Junod desired to “write the facts carefully and to describe them accurately.” He had an eye for what was significant to the people in a particular society and vividly described such customs as the moving of a village, and such rituals as the destruction of a hut after death. At the time and in the area of south Africa that he was studying, traditional aspects of culture had as yet been little touched by the advent of the white man and could therefore be isolated and precisely defined. He never shrank from recording customs that were morally repugnant to him, He was not satisfied with simply reproducing verbatim the description of customs by his informants but always attempted to set the described custom in its place in the dynamic processes and trends of social life, knitting it into what Malinowski called the “all-embracing manifestation” of that social life.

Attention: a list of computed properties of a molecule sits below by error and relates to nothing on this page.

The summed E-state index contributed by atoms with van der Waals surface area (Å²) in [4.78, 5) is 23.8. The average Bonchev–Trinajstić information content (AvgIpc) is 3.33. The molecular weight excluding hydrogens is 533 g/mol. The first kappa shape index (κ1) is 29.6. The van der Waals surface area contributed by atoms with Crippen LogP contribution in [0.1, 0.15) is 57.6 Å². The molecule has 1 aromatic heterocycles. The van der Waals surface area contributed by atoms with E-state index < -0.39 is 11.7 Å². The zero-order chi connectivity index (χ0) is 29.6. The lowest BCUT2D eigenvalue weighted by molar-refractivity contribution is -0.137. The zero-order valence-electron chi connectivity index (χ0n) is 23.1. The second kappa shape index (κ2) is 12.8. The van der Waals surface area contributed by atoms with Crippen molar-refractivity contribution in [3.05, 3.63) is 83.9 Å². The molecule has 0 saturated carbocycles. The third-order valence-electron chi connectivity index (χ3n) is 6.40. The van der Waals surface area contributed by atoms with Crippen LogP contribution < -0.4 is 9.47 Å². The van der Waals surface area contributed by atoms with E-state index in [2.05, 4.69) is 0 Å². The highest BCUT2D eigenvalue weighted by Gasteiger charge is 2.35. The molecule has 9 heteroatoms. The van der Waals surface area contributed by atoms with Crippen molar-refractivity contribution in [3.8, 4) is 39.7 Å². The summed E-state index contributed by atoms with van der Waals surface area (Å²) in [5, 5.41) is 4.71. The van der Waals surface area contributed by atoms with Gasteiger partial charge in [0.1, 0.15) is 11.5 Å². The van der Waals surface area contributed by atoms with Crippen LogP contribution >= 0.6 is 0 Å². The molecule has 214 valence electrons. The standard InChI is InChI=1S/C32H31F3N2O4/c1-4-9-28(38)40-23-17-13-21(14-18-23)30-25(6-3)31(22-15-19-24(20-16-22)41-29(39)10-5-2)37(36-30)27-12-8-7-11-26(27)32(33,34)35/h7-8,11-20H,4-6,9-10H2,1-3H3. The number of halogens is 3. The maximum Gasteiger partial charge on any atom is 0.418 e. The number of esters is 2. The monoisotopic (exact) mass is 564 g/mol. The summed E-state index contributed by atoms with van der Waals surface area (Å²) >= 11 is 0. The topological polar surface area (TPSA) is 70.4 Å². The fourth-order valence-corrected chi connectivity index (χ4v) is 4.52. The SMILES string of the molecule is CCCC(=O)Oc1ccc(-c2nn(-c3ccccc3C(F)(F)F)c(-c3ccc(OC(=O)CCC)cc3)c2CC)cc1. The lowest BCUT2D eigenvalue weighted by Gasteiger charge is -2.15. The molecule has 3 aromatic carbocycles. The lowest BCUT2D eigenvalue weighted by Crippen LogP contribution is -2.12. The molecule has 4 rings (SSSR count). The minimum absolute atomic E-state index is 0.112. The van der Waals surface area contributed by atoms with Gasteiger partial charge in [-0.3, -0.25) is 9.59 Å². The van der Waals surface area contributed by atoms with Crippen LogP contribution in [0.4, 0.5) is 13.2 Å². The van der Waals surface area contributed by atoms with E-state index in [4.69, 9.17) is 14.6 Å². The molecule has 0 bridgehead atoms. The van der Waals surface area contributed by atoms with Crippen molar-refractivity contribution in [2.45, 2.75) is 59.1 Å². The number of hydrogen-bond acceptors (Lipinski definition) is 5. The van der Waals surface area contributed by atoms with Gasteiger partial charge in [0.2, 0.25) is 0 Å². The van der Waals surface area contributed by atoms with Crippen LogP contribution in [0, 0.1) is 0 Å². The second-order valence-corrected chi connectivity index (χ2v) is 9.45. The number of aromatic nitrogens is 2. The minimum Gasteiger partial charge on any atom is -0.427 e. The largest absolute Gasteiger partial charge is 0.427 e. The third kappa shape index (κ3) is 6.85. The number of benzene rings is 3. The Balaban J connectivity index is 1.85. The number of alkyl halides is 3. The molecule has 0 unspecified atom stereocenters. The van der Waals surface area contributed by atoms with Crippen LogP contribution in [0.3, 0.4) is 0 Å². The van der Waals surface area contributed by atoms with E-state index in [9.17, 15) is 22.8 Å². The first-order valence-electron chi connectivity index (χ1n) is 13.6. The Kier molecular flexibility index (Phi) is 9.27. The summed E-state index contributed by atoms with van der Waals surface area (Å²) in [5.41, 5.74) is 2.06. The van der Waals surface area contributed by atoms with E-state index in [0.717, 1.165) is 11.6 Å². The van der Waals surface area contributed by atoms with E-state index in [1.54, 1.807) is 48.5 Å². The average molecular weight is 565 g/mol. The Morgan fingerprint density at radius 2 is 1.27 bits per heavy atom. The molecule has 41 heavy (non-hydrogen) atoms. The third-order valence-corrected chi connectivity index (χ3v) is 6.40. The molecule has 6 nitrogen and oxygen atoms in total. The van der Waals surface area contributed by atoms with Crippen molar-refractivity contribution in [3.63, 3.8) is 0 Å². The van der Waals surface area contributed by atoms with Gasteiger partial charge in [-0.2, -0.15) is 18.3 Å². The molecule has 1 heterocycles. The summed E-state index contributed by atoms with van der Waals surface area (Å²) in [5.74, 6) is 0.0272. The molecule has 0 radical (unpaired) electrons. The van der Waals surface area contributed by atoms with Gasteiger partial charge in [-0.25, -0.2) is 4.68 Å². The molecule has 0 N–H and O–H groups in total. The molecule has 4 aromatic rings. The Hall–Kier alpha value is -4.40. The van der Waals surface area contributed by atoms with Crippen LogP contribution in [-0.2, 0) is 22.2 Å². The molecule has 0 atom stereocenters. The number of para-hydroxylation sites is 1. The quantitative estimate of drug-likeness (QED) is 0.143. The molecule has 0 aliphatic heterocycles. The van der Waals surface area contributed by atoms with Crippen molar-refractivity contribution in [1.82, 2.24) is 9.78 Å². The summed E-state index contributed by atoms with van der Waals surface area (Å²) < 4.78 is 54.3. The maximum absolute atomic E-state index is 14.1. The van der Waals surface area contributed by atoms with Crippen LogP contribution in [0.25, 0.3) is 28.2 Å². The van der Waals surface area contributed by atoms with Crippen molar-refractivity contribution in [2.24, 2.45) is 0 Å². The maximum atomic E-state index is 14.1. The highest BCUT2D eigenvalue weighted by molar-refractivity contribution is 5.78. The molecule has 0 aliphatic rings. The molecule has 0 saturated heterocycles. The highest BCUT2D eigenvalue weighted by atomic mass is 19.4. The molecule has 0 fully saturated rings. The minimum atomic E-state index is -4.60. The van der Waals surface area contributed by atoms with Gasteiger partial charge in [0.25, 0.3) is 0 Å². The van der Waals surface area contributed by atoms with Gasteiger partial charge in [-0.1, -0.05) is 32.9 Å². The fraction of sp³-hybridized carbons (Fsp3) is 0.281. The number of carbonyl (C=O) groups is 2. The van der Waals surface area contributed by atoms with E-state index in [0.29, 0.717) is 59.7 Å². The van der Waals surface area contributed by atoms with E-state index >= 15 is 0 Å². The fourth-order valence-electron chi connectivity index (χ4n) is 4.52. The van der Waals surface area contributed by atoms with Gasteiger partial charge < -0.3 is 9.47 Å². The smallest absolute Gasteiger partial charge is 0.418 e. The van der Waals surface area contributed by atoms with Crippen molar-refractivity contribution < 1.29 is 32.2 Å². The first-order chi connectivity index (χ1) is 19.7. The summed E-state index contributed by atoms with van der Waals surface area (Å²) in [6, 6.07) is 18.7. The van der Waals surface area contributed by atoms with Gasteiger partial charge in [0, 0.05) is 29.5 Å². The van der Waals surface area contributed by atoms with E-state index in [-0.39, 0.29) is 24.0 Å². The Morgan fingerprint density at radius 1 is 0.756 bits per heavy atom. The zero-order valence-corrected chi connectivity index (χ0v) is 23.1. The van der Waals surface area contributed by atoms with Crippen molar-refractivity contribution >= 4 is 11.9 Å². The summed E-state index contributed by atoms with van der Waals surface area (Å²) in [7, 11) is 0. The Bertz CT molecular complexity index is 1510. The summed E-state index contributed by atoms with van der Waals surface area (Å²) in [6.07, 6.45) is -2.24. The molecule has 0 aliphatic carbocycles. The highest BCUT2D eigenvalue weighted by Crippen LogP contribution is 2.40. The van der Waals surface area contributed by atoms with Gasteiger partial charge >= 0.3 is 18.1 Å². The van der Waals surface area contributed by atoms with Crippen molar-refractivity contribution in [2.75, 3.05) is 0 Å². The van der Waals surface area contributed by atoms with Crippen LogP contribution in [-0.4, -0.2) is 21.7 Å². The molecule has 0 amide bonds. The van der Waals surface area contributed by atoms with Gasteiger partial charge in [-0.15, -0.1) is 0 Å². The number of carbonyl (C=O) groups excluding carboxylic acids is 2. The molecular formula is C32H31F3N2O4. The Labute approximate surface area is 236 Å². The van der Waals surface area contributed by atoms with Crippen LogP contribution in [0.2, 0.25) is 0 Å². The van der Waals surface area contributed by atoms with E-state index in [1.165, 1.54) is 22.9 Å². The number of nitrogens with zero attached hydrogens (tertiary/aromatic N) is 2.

On the evidence of his field material Junod questioned many widely held anthropological theories. In an article entitled “Le noir africain: Comment faut-il le juger×” (1931) he suggested that Gobineau’s treatise on racial inequality might have been modified had he known that Africans share the dolichocephalic characteristic with the “noble Aryan.” He suggested also that denigrators of African languages might well profit from memorizing ten of the Bantu’s loveliest proverbs, and he cast doubt on the validity of Levy-Bruhl’s theory that primitive man has a “prelogical and magical mind.”